Man turns 98 after spending his whole life working seven days a week

Man turns 98 after spending his whole life working seven days a week

A Chicago based man has recently celebrated his 98th birthday, as he’s continued to spend his life working seven days a week.

Joe Grier, who turned 98 on 9 May, recently spoke Fox 32 Chicago about his ongoing work ethic, as he’s believed to be one of the oldest full-time employees in the country.

As noted by the publication, Grier works for Victory, which is a manufacturing company based in Chicago. At the job, he makes the moulds for different trophies and awards.

While celebrating his milestone birthday at work, he explained what the main thing is that keeps him coming in everyday.

“It makes me feel good,” Grier said about working. “I’m able to associate myself with things that I’ve associated myself with for so long. It’s a habit.”

He also expressed how his secret to a long life is “controlling [his] own thinking”, before sharing the positive perspective that he has on everyday problems that he’s faced.

“It’s how you look at them and how you deal with them and then, they’re no longer a problem,” he explained.

Grier emphasised that positivity is a major reason he can able to laug “a lot” and said that laughing is a very “easy” thing for him to do.

The craftsman acknowledged that daily attitude may have to do with his age, adding: “Perhaps it’s because of my long years of living and the things that I’ve experienced, most things are funny.”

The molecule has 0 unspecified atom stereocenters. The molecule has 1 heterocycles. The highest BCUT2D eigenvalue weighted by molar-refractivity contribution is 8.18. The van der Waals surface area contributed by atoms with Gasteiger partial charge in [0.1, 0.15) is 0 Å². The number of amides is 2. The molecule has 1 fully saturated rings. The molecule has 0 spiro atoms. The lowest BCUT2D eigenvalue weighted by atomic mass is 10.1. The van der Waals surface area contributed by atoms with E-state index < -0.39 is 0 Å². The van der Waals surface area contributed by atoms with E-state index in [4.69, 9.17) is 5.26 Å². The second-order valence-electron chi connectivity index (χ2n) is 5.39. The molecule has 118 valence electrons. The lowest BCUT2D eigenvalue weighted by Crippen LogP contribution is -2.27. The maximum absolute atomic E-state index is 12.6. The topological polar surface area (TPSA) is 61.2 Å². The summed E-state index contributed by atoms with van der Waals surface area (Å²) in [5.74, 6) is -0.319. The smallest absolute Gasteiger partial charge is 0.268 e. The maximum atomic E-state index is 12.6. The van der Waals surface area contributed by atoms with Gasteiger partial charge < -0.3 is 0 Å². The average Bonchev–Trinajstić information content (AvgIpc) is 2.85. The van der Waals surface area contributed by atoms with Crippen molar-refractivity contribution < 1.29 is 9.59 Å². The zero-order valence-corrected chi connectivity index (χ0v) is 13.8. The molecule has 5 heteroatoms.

Eric Priceman, who is the president of Victory, went on to praise his 98-year-old employee for supporting his team at the company and being a “mentor” to them.

“He’s just somebody who has been here for so long, who teaches us everything, who has taught us everything,” Priceman explained.

However, this isn’t the first time that Grier has spoken out about his work ethic. During an interview with Fox 32 in July 2020, he opened up about working seven days a week during the pandemic and joked that this was “quite enough” time for him.

The publication noted that throughout the pandemic, he still continued going to the Victory’s factory to train new co-workers. He’s also been working at the company since some of the machinery has gone through multiple upgrades.

Grier explained that because he’s been working for so long, he doesn’t necessarily feel all that nervous when different problems arise.

“Whatever comes up, I’ve already been through it,” he said. “So, I have no surprises. In other words, I’ve said: ‘Whatever comes next, bring it on. What’s next?’”

He also pointed out what one of his life goals is, while still in his nineties. “To help as many people as I can, not just on an industrial level, but on a personal level,” he said.

The Independent has contacted Victory for comment.